I arrived at Pakta while the prep for the evenings dinner service was going on since I was meeting Albert before he began his evening which includes a mad dash between his four restaurants in a few block area with Pakta being the farthest from the rest. Pakta means “union” in the Quechua language of Peru and is a reference to the meeting of Peruvian and Japanese cuisines at this Nikkei restaurant. Like a genie Albert appears at each restaurant several times during the evening and it is probably the secret to his staying in shape. After our conversation which will follow in Part 3 he went off to change into his chef attire and begin his rounds. Nothing escapes his attention and he is tasting and tweaking things, chatting with guests and fans wanting to take pictures and sign books (his Natura cookbook is available at Tickets) and the menus.
I don’t rate or write about food just savor and enjoy the moment and at Pakta I enjoyed the tasting menu and seeing all the familiar faces like Matilde the pastry chef, who was previously in charge of the little ice cream cart with a bell that signals dessert at Tickets, and Kyoko Li, the Japanese chef who, along with Jorge Munoz and Sebastian Mazzola, was at 41 Experience on my previous visit. Of course I popped into the kitchen a few times to see all the action. I have now begun to share pictures of food after a few months of tasting in my attempt to let the creative geniuses in the kitchen keep their food their own before it is copied in other kitchens.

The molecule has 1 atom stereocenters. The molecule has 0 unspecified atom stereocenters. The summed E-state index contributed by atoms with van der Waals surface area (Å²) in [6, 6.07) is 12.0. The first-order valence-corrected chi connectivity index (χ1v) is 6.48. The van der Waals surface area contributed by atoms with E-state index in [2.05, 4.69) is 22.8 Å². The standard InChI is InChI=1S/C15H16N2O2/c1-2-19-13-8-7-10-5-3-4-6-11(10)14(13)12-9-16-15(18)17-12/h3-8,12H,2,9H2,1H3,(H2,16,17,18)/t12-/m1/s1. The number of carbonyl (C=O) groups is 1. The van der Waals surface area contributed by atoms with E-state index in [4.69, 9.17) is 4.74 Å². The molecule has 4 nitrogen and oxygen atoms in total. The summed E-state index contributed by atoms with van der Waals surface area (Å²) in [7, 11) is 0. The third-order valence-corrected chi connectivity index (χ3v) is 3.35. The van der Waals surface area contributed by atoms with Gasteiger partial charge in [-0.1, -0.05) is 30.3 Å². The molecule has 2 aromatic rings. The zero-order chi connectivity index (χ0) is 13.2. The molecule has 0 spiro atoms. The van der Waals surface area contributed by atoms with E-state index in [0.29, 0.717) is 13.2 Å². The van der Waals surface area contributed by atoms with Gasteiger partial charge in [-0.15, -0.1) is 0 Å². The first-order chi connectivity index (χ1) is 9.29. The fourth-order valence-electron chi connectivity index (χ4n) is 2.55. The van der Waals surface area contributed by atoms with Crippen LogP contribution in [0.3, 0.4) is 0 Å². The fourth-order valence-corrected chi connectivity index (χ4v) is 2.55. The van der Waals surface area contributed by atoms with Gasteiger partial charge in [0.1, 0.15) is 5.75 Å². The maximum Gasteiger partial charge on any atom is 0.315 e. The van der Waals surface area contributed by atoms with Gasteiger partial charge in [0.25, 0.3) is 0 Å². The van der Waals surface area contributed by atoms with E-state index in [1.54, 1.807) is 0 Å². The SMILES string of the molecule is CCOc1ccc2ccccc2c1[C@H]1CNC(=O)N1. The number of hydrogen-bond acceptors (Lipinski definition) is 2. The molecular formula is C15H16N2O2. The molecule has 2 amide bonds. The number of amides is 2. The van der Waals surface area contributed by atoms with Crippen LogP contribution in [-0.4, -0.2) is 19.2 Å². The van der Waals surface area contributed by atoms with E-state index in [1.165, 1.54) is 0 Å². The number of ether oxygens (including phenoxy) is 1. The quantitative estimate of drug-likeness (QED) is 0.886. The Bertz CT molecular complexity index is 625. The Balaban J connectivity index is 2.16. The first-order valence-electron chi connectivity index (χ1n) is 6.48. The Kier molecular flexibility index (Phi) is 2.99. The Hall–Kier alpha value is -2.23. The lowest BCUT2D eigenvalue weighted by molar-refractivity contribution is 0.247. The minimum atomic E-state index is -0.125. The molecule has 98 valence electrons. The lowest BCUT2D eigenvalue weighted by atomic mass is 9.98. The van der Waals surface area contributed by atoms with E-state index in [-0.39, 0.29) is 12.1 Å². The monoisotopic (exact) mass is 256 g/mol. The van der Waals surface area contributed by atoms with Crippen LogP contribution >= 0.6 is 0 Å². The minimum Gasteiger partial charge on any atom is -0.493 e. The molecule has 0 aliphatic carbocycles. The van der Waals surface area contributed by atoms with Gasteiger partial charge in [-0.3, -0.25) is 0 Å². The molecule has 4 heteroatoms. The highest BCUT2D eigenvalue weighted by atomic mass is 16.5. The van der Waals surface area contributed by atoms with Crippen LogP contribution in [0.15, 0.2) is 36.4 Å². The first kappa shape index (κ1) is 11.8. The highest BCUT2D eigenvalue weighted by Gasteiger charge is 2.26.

The Machu Picchu menu which we enjoyed over several hours was beautiful in concept, taste and presentation. Pakta has a simple facade and the cozy restaurant has decor with both Japanese and Peruvian touches. Multi-colored yarns strung along the walls and ceiling to resemble looms from Peru provide a innovative backdrop to the wood tables and seats. The star of the decor is the food and once the 20 or so courses start appearing everything else fades away. The Pisco sours and the sake cocktails have the creative Adria stamp.